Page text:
The House of Commons transport select committee has defended its decision not to visit Shetland during a tour of areas potentially hit by coastguard cuts.
Isles MP Alistair Carmichael had criticised MPs for opting to visit Stornoway instead to gauge the impact on the Western Isles of closure of the station there.
However the committee’s chairwoman Louise Ellman has insisted a tight schedule was behind the decision and the committee will rely on oral evidence coming forward on behalf of the Lerwick station.
A statement from the committee said: “As part of its inquiry into the coastguard, emergency towing vessels and the maritime incident response group, the House of Commons transport committee decided to visit at least one maritime rescue coordination centre and to take oral evidence from local coastguards and other interested parties away from Westminster.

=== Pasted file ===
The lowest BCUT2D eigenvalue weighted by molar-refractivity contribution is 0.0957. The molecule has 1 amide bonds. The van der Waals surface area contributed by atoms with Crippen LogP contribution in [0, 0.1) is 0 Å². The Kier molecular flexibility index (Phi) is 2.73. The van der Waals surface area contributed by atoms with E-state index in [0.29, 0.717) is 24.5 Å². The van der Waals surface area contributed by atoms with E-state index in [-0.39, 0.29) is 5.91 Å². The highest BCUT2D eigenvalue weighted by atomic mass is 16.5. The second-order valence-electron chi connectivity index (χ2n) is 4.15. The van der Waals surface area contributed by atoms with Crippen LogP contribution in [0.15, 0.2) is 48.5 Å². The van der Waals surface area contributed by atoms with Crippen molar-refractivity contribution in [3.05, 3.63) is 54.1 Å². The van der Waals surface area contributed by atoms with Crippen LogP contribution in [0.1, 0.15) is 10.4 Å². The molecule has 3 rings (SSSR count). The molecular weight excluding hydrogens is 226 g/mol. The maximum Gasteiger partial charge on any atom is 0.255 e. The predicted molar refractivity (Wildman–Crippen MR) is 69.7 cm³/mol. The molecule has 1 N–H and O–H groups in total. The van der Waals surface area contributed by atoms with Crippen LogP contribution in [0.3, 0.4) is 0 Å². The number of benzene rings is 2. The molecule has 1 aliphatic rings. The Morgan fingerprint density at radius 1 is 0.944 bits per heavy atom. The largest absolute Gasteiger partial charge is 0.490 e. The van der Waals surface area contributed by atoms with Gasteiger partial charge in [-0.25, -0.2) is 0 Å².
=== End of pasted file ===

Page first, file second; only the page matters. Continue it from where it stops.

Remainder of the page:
“Given the tight deadline that the committee is working to, the committee could not visit every coastguard centre. It has decided to visit the coastguard centres in Falmouth and Stornoway because they were both discussed at length in the oral evidence session with the Maritime and Coastguard Agency on 8th February.
“Coastguards from other areas are encouraged to submit written evidence and will be given the chance to give oral evidence, either in Falmouth, Stornoway or London.”
Ms Ellman said: “We want to hear the views of everyone affected by the government’s proposals for the coastguard service and are looking forward to meeting coastguards in Falmouth and Stornoway during our inquiry.
“We are sorry that we cannot visit every area affected by the proposals but we are determined to listen to the views of coastguards and others from across the nation.
“I will propose to the committee that we take oral evidence from coastguards from the Shetlands [sic].”